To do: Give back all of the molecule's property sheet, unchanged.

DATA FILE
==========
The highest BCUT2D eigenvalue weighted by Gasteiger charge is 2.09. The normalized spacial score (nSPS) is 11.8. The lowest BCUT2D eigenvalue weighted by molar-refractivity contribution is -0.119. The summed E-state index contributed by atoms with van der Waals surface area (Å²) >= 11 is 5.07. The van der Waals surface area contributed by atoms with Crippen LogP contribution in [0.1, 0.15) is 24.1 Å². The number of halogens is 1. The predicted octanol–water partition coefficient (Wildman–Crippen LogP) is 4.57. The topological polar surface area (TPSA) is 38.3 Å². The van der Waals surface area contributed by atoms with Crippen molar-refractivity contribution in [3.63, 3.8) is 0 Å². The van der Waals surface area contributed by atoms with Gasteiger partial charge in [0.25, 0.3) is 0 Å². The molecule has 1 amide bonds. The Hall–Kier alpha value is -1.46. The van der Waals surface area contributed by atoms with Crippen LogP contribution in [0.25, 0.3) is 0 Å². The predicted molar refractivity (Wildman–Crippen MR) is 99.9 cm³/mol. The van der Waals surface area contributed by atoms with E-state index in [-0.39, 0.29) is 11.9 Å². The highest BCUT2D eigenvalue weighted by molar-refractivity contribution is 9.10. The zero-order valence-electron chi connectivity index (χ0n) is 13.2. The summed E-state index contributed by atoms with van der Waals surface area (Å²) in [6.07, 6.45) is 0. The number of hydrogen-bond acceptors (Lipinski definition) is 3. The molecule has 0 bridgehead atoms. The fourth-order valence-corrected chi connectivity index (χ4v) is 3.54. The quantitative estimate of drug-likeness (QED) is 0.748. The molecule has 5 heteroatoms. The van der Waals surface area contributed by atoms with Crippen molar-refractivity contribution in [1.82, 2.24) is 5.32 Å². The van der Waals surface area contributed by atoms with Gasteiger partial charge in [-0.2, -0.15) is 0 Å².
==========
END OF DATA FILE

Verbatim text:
The highest BCUT2D eigenvalue weighted by Gasteiger charge is 2.09. The normalized spacial score (nSPS) is 11.8. The lowest BCUT2D eigenvalue weighted by molar-refractivity contribution is -0.119. The summed E-state index contributed by atoms with van der Waals surface area (Å²) >= 11 is 5.07. The van der Waals surface area contributed by atoms with Crippen LogP contribution in [0.1, 0.15) is 24.1 Å². The number of halogens is 1. The predicted octanol–water partition coefficient (Wildman–Crippen LogP) is 4.57. The topological polar surface area (TPSA) is 38.3 Å². The van der Waals surface area contributed by atoms with Crippen molar-refractivity contribution in [3.63, 3.8) is 0 Å². The van der Waals surface area contributed by atoms with Gasteiger partial charge in [0.25, 0.3) is 0 Å². The molecule has 1 amide bonds. The Hall–Kier alpha value is -1.46. The van der Waals surface area contributed by atoms with Crippen LogP contribution in [0.25, 0.3) is 0 Å². The predicted molar refractivity (Wildman–Crippen MR) is 99.9 cm³/mol. The van der Waals surface area contributed by atoms with E-state index in [-0.39, 0.29) is 11.9 Å². The highest BCUT2D eigenvalue weighted by molar-refractivity contribution is 9.10. The zero-order valence-electron chi connectivity index (χ0n) is 13.2. The summed E-state index contributed by atoms with van der Waals surface area (Å²) in [6.07, 6.45) is 0. The number of hydrogen-bond acceptors (Lipinski definition) is 3. The molecule has 0 bridgehead atoms. The fourth-order valence-corrected chi connectivity index (χ4v) is 3.54. The quantitative estimate of drug-likeness (QED) is 0.748. The molecule has 5 heteroatoms. The van der Waals surface area contributed by atoms with Crippen molar-refractivity contribution in [1.82, 2.24) is 5.32 Å². The van der Waals surface area contributed by atoms with Gasteiger partial charge in [-0.2, -0.15) is 0 Å².